On the same day — Sunday, October 1 — that the machinery of the federal student loan program is officially set to swing back into motion after three and a half years gathering dust, a case from House Republicans could shut down the entire U.S. government.
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What does this mean for millions of borrowers who were preparing to repay their loans? Here’s what we know:
1. Borrowers will still be expected to make their OCT payments.
On a call with reporters Friday, U.S. “Congress mandated a return to repayments as part of the budget deal over the summer. And so even if House Republicans force a government shutdown, we’ll still have to do it,” James Quayle, the undersecretary of education for education, told NPR. Collecting student loans needs to start again this month.
What would a shutdown mean for the federal student loan program?
2. It would be like a dim on a light, not an on/off switch.
The best way to think about the impact of the shutdown on the Office of Federal Student Aid and the handful of loan servicing companies that manage the federal student loan system is like a dimmer on a light, not an on/off switch. The impact of this may not be immediately apparent to borrowers – but over time it could put a strain on the entire system.
On Monday, White House press secretary Karine Jean-Pierre told reporters, “We anticipate that major activities in federal student aid will continue for several weeks after the shutdown.
What are these “key activities”, you ask? According to the shutdown plan drafted by the U.S. Department of Education in 2021, “certain basic operations (such as processing Free Applications for Federal Student Aid, FAFSA®, distribution of Pell Grants and Federal Direct Student Loans, and servicing of federal student loans Do) may continue for a very limited period of time.
Therefore, delivery and servicing of the federal loan program will continue. But not for long.
3. After a few weeks, borrowers may start to feel a reduction in customer service.
There are “a few weeks” in the system. “A shutdown lasting more than a few weeks could significantly hamper the recovery of repayment efforts and long-term service support for borrowers,” Jean-Pierre told reporters.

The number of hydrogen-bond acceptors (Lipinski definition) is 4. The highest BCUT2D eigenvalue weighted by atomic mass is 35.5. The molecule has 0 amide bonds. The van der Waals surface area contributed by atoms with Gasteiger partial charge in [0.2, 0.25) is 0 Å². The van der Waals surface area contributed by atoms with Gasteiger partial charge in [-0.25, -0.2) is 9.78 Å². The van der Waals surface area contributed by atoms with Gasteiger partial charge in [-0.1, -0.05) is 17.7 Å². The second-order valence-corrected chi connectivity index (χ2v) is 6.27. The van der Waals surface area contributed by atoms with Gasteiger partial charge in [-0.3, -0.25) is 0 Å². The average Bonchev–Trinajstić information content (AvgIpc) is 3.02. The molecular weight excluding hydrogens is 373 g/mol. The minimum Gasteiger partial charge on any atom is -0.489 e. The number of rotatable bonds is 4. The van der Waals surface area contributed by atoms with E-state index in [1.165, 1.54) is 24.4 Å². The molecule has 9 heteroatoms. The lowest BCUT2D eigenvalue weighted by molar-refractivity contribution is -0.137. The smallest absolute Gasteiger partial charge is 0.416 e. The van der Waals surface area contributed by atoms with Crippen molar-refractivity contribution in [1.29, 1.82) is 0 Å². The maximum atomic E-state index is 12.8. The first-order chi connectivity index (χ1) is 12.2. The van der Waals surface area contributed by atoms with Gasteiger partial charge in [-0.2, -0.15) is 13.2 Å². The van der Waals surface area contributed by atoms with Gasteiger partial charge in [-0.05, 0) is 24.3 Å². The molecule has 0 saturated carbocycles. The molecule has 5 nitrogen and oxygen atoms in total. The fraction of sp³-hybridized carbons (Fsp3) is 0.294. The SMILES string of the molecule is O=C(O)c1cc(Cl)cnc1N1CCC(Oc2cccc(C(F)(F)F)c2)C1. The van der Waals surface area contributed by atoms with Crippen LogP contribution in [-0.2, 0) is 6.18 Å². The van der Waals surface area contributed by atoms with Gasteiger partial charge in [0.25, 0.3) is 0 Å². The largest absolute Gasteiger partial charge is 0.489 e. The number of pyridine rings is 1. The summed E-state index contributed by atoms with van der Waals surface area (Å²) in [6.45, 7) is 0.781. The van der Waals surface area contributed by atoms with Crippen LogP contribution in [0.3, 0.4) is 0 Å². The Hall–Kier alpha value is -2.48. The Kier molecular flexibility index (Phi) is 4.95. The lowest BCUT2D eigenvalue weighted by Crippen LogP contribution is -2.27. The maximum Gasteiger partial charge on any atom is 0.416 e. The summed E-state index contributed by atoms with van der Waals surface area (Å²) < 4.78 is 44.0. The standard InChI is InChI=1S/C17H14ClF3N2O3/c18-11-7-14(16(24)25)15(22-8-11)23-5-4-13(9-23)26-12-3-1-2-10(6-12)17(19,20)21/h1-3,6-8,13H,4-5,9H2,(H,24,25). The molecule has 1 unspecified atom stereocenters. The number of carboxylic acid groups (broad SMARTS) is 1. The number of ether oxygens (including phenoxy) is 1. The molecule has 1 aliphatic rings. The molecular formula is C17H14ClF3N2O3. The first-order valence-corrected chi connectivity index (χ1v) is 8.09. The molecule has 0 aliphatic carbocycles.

Again, this does not excuse borrowers from making their first payment.
That liability, as well as the accrual of interest, will continue to move forward like a ghost ship. What will be affected is the customer.
“We have sufficient funds to continue operations at [loan] servicers for at least a few more weeks. “After that, there is the possibility that there may be significant disruption in the service provided to borrowers, including call center operations.
Borrowers who have tried to reach out to their servicers in recent weeks may be taking issue with the idea that service today is already anything but abysmal.
Last Tuesday, for example: Borrowers were waiting on the phone with a loan servicer an average of more than an hour. Another was even worse: an hour and a half. For both service providers, more than half of the borrowers who called hung up before they could reach them.
A third of servicemembers had to wait an average of more than three hours over a two-week period earlier this month, according to federal data.
In defense of the service providers, their budgets have been cut by the Department of Education, even as they are scrambling to hire more call center workers.
Asked for comment, a spokesperson for Nelnet, the largest federal student loan servicer, explained: “Since it became certain that repayment would begin, we have hired hundreds of associates to support student loan borrowers.. .We expect hundreds of new hires to enter the security clearance process soon. We are hopeful that the government shutdown will not disrupt the essential clearance process during this critical period for borrowers.
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Making matters even more difficult for servicers, the loan program has become dramatically more complex over the past two years – and the time it takes to explain these new appointments to borrowers has also increased. Most importantly, a change of this magnitude – helping millions of borrowers return to repayment at once – had never been done before.
After all, this return to repayment was destined to be a mess. On Friday, attorneys general from 18 states and Washington, D.C., sent a letter to President Biden expressing “serious concerns about the challenges of this process and the imminent harm to federal loan borrowers” in their states.
The problem now is that a government shutdown will guarantee that the worst is yet to come.